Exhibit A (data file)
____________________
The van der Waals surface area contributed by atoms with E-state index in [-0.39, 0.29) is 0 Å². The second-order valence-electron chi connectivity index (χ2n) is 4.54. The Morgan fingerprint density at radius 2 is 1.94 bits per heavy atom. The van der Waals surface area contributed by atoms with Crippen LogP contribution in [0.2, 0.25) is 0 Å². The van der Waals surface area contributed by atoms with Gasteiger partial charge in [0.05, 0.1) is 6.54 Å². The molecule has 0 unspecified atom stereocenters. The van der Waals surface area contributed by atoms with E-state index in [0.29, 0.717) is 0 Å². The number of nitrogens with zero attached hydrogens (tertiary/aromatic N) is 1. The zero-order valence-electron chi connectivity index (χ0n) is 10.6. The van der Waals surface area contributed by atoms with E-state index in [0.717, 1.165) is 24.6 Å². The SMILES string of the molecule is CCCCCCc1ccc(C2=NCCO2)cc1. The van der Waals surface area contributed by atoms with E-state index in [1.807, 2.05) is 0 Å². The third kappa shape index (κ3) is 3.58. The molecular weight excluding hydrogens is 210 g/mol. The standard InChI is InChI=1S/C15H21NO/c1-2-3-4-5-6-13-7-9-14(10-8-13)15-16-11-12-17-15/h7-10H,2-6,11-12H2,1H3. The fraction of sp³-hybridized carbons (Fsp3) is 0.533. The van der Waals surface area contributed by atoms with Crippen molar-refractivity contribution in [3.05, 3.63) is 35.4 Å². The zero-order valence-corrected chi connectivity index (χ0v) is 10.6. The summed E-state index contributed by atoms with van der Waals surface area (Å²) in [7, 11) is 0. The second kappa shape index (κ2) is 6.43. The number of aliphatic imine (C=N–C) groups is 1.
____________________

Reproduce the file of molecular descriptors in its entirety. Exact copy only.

The van der Waals surface area contributed by atoms with E-state index in [-0.39, 0.29) is 0 Å². The second-order valence-electron chi connectivity index (χ2n) is 4.54. The Morgan fingerprint density at radius 2 is 1.94 bits per heavy atom. The van der Waals surface area contributed by atoms with Crippen LogP contribution in [0.2, 0.25) is 0 Å². The van der Waals surface area contributed by atoms with Gasteiger partial charge in [0.05, 0.1) is 6.54 Å². The molecule has 0 unspecified atom stereocenters. The van der Waals surface area contributed by atoms with E-state index in [0.29, 0.717) is 0 Å². The number of nitrogens with zero attached hydrogens (tertiary/aromatic N) is 1. The zero-order valence-electron chi connectivity index (χ0n) is 10.6. The van der Waals surface area contributed by atoms with E-state index in [0.717, 1.165) is 24.6 Å². The SMILES string of the molecule is CCCCCCc1ccc(C2=NCCO2)cc1. The van der Waals surface area contributed by atoms with E-state index in [1.807, 2.05) is 0 Å². The third kappa shape index (κ3) is 3.58. The molecular weight excluding hydrogens is 210 g/mol. The standard InChI is InChI=1S/C15H21NO/c1-2-3-4-5-6-13-7-9-14(10-8-13)15-16-11-12-17-15/h7-10H,2-6,11-12H2,1H3. The fraction of sp³-hybridized carbons (Fsp3) is 0.533. The van der Waals surface area contributed by atoms with Crippen molar-refractivity contribution in [3.05, 3.63) is 35.4 Å². The zero-order valence-corrected chi connectivity index (χ0v) is 10.6. The summed E-state index contributed by atoms with van der Waals surface area (Å²) in [7, 11) is 0. The second kappa shape index (κ2) is 6.43. The number of aliphatic imine (C=N–C) groups is 1.